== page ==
The Kiss: A Poetry Collection



The evening on which I died was 

My vessels pumped not blood but
Red wine which people drank from my
Mouth as they kissed me on the lips,
Imprinting farewells that
Laughed in all the chambers of my
Giddy heart.
My eyes were stretching skies and
I could see the world.

I was dying.

It was bittersweet because people
Frowned, though I was smiling; they
Drank the alcohol that warmed my insides,
But did not enjoy it.
I told them to dance to the music that was
Strung between my ears but
They cried between goodbyes,
Drank from kisses and only found
Peace when they were
Drunk –
Fast asleep, by which time
I was gone and
Food for many-legged centipedes.

While You Slept (The Curtains)

Sunlight slices lovers apart
Rough hands, anticipating day, tug on either side
And the gap between them, nonexistent when it’s dark,
Swells wide as a promise.
They frame the mild summer
As the sun – a gift to some, a burden to lovers –
Carves a path through cotton candy clouds.
Only when it sinks do lovers let hands, once rough, now admired,
Reunite them in the middle as
Darkness rolls over them with the
Tenderness day doesn’t see
And they kiss on the lips when the sun is long gone
Separating others

The Nothingness

I ask myself, are you still there?
Read my science books over and
over again,
trying to find a system between the
vociferously methodical little letters that make it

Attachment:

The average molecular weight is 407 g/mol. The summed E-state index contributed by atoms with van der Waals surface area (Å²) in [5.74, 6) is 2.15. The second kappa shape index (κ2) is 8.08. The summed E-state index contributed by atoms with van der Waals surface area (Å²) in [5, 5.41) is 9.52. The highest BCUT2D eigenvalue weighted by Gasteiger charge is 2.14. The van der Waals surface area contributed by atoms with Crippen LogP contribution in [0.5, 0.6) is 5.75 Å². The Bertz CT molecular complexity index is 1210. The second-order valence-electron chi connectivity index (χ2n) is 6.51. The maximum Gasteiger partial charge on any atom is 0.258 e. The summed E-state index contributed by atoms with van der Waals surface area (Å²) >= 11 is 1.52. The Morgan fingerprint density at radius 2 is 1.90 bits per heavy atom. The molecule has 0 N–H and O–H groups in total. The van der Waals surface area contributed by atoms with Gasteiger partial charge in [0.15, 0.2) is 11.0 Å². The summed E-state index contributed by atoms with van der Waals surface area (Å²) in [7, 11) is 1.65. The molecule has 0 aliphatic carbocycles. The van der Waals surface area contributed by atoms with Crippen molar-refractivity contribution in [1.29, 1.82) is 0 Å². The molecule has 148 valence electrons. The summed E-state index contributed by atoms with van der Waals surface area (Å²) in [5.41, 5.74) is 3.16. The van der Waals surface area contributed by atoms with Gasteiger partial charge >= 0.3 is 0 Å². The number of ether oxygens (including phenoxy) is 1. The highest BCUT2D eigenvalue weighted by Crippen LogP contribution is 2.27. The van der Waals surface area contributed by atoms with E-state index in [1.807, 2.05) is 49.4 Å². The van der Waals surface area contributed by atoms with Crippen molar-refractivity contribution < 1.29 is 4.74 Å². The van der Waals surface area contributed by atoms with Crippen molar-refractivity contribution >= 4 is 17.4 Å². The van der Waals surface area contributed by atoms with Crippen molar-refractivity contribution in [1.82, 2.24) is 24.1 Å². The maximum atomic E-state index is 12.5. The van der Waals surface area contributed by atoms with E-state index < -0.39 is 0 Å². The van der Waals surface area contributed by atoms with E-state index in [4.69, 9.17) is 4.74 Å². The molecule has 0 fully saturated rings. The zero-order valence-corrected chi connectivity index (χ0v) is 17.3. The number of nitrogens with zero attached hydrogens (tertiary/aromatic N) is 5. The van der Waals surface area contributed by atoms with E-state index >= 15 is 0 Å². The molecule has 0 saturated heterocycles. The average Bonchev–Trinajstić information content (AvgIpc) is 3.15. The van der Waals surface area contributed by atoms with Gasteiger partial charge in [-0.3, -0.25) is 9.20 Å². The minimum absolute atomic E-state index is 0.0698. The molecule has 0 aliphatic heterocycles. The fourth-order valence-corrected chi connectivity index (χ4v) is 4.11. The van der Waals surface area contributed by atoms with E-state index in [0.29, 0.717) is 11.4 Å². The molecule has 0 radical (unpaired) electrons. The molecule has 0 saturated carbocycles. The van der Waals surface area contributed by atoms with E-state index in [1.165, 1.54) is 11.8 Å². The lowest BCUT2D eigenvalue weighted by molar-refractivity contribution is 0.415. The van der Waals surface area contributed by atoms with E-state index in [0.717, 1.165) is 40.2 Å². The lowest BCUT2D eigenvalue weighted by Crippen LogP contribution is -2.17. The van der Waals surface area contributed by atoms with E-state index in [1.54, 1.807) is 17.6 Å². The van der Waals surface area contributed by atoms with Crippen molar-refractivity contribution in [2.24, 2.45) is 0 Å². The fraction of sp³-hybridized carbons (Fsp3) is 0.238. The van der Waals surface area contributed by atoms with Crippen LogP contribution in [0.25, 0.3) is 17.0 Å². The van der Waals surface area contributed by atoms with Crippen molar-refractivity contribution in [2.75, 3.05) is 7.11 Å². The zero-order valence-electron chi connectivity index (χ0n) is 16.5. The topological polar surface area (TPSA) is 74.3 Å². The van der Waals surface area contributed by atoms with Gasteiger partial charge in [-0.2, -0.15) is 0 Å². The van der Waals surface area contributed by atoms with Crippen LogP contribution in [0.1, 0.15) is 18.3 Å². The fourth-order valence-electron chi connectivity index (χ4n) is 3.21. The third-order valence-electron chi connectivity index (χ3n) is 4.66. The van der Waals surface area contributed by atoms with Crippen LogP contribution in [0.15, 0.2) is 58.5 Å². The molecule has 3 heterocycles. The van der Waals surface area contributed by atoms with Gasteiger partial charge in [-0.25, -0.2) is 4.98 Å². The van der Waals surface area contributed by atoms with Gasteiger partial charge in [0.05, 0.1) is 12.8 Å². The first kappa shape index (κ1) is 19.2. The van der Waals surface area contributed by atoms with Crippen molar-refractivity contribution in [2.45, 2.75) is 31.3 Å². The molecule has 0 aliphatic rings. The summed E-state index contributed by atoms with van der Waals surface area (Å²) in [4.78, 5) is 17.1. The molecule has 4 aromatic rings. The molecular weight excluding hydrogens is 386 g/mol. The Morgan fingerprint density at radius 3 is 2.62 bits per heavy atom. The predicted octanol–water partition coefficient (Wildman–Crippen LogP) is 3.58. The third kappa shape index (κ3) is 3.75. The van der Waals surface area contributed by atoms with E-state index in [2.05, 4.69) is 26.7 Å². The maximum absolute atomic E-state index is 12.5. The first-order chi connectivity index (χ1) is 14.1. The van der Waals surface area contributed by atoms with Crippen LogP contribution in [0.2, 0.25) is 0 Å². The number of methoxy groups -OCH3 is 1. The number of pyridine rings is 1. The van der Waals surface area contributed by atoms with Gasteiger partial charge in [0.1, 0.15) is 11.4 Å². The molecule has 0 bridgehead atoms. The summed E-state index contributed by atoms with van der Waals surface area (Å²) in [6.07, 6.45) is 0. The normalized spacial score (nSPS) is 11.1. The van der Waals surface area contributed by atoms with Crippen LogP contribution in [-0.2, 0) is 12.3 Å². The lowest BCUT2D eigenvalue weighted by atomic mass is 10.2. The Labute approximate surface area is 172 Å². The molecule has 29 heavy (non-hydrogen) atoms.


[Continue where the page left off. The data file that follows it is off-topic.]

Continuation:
okay for my body to feel
numb with every moment I spend inside it, but
I can’t.
I walk around and
make friends effortlessly,
take classes that come easily to me.
I kiss boys under street lamps with lips that are
not my own 
in a body that belongs to somebody else because this,
this can’t possibly be my skin that is being
touched by foreign fingers, this can’t be my
laugh, my eyes on a teacher’s white board, my
legs in high heels 
to music that bursts within bones 
that cannot possibly be my own.
I look into mirrors and see a girl who is happy,
with bright eyes and a straight white
smile, happy, unbearably lonely.
I feel like half a person.
I touch my chest to make sure
there is still a jumping heart beneath my ribcage.
Touch my ears, my knees, my knuckles:
are you still there?
The boy under the streetlamp with his hands and his hair,
his spine, his mind, his
teeth in his skull, tongue in my mouth.
I feel so small that I think if
the stretching sky were to crumble upon my
head at this moment, nothing would remain of me but
a speck of dust
for the wind to blow
up and

I am the Moon

I am the moon
Lips pressed together like the
First foamy sip of hot
Chocolate, mmm, then
Pursed in an “o” so round that
Lollipops fit into it like a
Key in a lock, like a
One without passion but
Soft, then
The tap of the tongue to the roof of the mouth,
Sealing the word in your gums and in the air and
In the sky, I am
The moon


A momentary grin flashes
across your face, so
beautiful that I want to
capture it and
put it in a jar to
show to strangers on sidewalks.
(Melt their candlewax hearts.)
I’m a rounded stone in a river;
your voice tumbles over me everlastingly;
I feel the words against
me and
around me, but
they are gone on the river before I have a
chance to stop them, question them, amend them.
I'm suffocating.
your eyes are closing,
and I touch your mouth with my finger
(I expect to be electrocuted, I expect fireworks),
but it is only skin. Pink and soft as a flower petal.
Why do I feel as though I’m under water?
Currents rushing past my head,
I can't breathe.
Yet when you press your mouth against mine,
it is no longer skin; it is
fire, it is frost, it is
something to inhale. Your lips on mine, I gasp:
I never knew air could be made of
flesh, of
taste buds, of

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